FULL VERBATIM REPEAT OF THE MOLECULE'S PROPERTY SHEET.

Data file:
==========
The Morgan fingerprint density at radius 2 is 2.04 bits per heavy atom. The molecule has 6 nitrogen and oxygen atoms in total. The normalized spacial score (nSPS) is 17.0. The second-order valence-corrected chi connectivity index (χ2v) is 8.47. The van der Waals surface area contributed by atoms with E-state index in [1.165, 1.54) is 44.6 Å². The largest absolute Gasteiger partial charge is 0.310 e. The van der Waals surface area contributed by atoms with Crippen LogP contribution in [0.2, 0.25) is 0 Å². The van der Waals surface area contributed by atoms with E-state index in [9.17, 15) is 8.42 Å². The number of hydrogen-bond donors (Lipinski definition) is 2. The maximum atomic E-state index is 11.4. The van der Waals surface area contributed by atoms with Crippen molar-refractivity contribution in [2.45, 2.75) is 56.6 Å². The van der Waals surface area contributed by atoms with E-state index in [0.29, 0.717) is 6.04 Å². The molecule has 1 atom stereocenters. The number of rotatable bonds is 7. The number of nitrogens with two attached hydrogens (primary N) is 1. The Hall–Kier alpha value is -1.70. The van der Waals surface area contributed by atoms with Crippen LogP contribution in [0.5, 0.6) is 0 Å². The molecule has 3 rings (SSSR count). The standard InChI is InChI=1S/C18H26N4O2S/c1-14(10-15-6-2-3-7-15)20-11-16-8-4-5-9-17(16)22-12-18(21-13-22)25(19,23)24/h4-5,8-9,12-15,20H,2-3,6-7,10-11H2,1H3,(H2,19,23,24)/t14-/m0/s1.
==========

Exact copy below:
The Morgan fingerprint density at radius 2 is 2.04 bits per heavy atom. The molecule has 6 nitrogen and oxygen atoms in total. The normalized spacial score (nSPS) is 17.0. The second-order valence-corrected chi connectivity index (χ2v) is 8.47. The van der Waals surface area contributed by atoms with E-state index in [1.165, 1.54) is 44.6 Å². The largest absolute Gasteiger partial charge is 0.310 e. The van der Waals surface area contributed by atoms with Crippen LogP contribution in [0.2, 0.25) is 0 Å². The van der Waals surface area contributed by atoms with E-state index in [9.17, 15) is 8.42 Å². The number of hydrogen-bond donors (Lipinski definition) is 2. The maximum atomic E-state index is 11.4. The van der Waals surface area contributed by atoms with Crippen molar-refractivity contribution in [2.45, 2.75) is 56.6 Å². The van der Waals surface area contributed by atoms with E-state index in [0.29, 0.717) is 6.04 Å². The molecule has 1 atom stereocenters. The number of rotatable bonds is 7. The number of nitrogens with two attached hydrogens (primary N) is 1. The Hall–Kier alpha value is -1.70. The van der Waals surface area contributed by atoms with Crippen LogP contribution in [0.5, 0.6) is 0 Å². The molecule has 3 rings (SSSR count). The standard InChI is InChI=1S/C18H26N4O2S/c1-14(10-15-6-2-3-7-15)20-11-16-8-4-5-9-17(16)22-12-18(21-13-22)25(19,23)24/h4-5,8-9,12-15,20H,2-3,6-7,10-11H2,1H3,(H2,19,23,24)/t14-/m0/s1.